It’s not clear if the landlord paid simply to keep a restaurant at his development or if it’s because he has equipment in the building that the state would have sold at public auction to cover the taxes.

“I have no idea,” Fleming says.

He says the 2-year-old restaurant had a tough winter.

“I mean a bad winter,” Fleming says. He says that’s what led to him getting behind on taxes.

In an e-mailed statement, Kansas Department of Revenue spokeswoman Freda Warfield said: “Only after several unsuccessful attempts does the Department take this type of aggressive warrant execution action of seizing assets, which in this instance resulted in the business being closed.”

Fleming says it was just “a little misunderstanding with the state.”

He says he changed residences and that could have led to missed letters.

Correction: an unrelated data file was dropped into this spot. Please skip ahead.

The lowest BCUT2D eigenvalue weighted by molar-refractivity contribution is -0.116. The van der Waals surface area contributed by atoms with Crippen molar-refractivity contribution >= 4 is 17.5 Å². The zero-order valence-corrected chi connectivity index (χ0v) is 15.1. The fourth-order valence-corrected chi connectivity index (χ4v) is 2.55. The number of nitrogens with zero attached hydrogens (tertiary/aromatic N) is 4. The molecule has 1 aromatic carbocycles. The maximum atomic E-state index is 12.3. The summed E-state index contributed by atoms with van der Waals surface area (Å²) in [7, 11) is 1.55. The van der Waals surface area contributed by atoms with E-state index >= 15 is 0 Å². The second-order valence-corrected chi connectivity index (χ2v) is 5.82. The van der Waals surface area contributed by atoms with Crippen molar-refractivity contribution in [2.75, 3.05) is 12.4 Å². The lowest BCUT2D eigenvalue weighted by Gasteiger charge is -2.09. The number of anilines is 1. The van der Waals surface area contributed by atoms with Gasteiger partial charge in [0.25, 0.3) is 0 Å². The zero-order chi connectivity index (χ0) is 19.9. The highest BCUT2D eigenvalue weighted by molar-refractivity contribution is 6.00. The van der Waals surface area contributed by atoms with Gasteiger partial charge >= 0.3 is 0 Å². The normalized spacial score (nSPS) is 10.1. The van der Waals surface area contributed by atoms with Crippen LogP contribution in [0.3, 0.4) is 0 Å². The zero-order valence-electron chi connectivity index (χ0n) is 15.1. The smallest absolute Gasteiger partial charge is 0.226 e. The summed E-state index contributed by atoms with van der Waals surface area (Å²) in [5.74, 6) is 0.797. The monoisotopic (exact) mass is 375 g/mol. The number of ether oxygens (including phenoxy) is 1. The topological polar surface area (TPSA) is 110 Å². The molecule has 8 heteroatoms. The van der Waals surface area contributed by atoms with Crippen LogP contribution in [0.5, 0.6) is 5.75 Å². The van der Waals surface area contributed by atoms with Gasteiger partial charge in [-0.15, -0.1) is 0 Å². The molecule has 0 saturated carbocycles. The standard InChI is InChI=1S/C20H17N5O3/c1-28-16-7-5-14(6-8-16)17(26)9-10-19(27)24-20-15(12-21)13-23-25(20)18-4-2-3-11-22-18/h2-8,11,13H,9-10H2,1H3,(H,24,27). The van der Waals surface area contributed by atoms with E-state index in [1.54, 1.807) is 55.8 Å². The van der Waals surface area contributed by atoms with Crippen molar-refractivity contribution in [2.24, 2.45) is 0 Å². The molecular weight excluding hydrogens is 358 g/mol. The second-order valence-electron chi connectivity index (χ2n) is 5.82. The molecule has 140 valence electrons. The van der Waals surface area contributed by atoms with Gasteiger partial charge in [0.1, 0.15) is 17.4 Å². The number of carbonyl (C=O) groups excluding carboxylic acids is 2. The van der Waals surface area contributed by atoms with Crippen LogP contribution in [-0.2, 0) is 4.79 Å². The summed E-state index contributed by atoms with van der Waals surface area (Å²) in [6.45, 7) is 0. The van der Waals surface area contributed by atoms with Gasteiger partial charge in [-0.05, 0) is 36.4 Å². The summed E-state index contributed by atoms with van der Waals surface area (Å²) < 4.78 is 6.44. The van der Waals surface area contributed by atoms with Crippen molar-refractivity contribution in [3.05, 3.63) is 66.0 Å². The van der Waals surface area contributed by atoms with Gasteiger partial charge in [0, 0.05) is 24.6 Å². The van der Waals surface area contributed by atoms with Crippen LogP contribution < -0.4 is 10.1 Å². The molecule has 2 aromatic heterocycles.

“I called them, and they said I didn’t, and blah, blah, blah,” Fleming says.

“I tried to call them several times, and they never answered,” he says. “I don’t really know what happened on that end.”

In a follow-up phone interview when asked to respond to Fleming’s comments, Warfield said she can’t talk about a specific taxpayer, but she did offer several general thoughts.

“The Department of Revenue never wants to put anybody out of business,” she said. “We don’t want to do that.”

Warfield said the standard practice with businesses behind in taxes is to “communicate with them as much as possible” and work out a repayment plan.

“But sometimes the state is left with no choice but to protect the money of Kansans,” Warfield said, “. . . and sometimes they have to go to the extreme of closing down a business.”